Oral Sedation

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Transcript Oral Sedation

Oral Sedation
Oral Sedation
Oldest and most common route
Used for stress reduction, pre- & post-op pain
Advantages of Oral Sedation
Universal acceptance
Ease of administration
Low cost
Low incidence / severity of adverse reactions
No needles, syringes or specialized training
Disadvantages of Oral Sedation
Reliance on patient compliance
Long latent period (30-60 min)
Unreliable drug absorption in GI tract
Inability to titrate effect
Prolonged duration of action
Use of Oral Sedation
Sedation the night before treatment to ensure
restful sleep
Light levels of sedation for preoperative
anxiety reduction
Oral Sedatives
Sedative-Hypnotics
Ethyl alcohol,Barbiturates,Nonbarbiturates
Antianxiety drugs
Antihistamines
Opioid analgesics
Sedative-Hypnotics
Produce either sedation or hypnosis
depending on dose and patient response
Ethyl alcohol (ETOH) most common
Sedative-Hypnotics
Barbiturates
Categorized by duration of action
Hangover effect common
In dentistry, secobarbital or pentobarbital
Nonbarbiturates
Chloral Hydrate
Common in pediatrics
Elixir in fruit juice, 40-60 mg/Kg
Antianxiety Drugs
Benzodiazepines most commonly used
Wide dosage range of therapeutic activity
In dentistry, diazepam or midazolam
Antihistamines
Sedation and hypnosis are side effects
Hydroxyzine most popular in pediatric
dentistry
Narcotics
Relief of moderate to severe pain
Will alter psychological response to pain
Can suppress anxiety and apprehension, but
not very effective orally
Rectal Sedation
Rectal Sedation
Seldom employed in dental practice
Indicated in patients unable or unwilling to
take medication orally
Most often used in pediatrics, for very
uncooperative children
Advantages of
Rectal Administration
Minimal drug side effects
Avoidance of first-pass effect via large
intestine
No special equipment
Ease of administration
Disadvantages of
Rectal Administration
Long latent period (30 min)
Variable drug absorption
Inconvenient
Possible irritation of intestines
Inability to titrate
Prolonged duration of action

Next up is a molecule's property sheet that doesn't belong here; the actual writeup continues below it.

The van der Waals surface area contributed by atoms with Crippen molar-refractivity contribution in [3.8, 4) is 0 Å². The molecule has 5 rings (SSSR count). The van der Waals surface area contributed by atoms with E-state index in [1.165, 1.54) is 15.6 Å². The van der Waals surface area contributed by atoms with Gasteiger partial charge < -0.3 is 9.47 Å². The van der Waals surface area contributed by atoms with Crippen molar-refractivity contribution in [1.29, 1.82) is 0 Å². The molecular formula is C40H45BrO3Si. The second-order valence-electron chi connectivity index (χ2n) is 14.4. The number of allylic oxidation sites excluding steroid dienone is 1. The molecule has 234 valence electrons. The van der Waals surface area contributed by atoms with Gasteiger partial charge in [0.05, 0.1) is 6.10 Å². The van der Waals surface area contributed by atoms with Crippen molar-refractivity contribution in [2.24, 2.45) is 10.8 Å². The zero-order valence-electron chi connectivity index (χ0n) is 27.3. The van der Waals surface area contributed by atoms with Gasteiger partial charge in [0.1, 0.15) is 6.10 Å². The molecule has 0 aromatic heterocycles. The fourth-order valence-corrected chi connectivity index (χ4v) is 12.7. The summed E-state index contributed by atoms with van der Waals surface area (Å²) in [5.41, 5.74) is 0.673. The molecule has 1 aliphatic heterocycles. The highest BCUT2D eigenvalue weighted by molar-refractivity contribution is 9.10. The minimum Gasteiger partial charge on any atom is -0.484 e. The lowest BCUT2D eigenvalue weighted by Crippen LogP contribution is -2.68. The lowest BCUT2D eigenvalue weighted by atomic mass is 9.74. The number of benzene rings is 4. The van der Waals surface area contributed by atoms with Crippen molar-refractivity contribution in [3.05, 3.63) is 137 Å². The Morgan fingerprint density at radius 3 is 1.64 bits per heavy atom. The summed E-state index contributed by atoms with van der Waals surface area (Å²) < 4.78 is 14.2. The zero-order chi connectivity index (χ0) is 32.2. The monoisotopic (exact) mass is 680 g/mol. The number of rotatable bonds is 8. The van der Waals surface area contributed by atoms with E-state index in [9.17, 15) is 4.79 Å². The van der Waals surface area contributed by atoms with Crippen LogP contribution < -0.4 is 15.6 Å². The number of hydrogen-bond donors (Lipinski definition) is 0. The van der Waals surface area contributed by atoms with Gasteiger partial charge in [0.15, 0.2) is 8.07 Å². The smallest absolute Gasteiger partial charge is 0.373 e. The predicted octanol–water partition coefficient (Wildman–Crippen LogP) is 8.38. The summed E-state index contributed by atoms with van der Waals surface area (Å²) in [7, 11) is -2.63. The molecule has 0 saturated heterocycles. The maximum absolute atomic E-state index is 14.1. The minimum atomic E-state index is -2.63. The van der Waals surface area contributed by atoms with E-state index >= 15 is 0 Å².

Rectal Sedatives
Barbiturates (phenobarbital, secobarbital)
Narcotics (hydromorphone)
Promethazine (primarily for N/V)
Chloral Hydrate
Benzodiazepines (diazepam, midazolam)
Intramuscular (IM) Sedation
IM Sedation
Parenteral technique
Avoids variable GI absorption
Most commonly used in children
Indications for
IM Administration
Inhalation or IV not available
Children with severe management problems
Administration of emergency drugs
Administration of anticholinergics and
antiemetics
Advantages of
IM Administration
Short onset of action (15 min)
Short maximal clinical action (30 min)
Patient cooperation is not essential
Reliable absorption
Disadvantages of
IM Administration
Long latent period (15 min)
Inability to titrate or reverse the drug action
Prolonged duration of action
Possibility of injury to tissue at the site of
injection
IM Sites
Gluteal area
Ventrogluteal area (hip)
Vastus lateralis ( thigh)
Mid-deltoid
Complications of IM Injections
Hematoma
Abscess
Cyst and scar formation
Necrosis and sloughing of skin
Complications of IM Injections
(cont.)
Nerve injury
Intravascular injection
Air embolism
Periostitis
Determinants of IM Dosage
Body weight
Degree of anxiety
Level of sedation desired
Age
Determinants of IM Dosage
(cont.)
Experience of administrator
Surface area (pediatric)
Prior response to CNS depressant
Health status
Calculations for IM Dosage
Clark's Rule
Peds dose = Wt of Child (lb) X Adult dose
150
Young's Rule
Peds dose = Age of Child (yr) X Adult dose
Age + 12
IM Sedation
Various combinations, largely dependent on
administrator experience and preference
Demerol: Phenergan: Thorazine (2:1:1)
Midazolam
Ketamine
IM Sedation
The deeper the level of sedation, the more
intense the monitoring
Pulse oximeter at a minimum
Pretracheal stethoscope, BP, ECG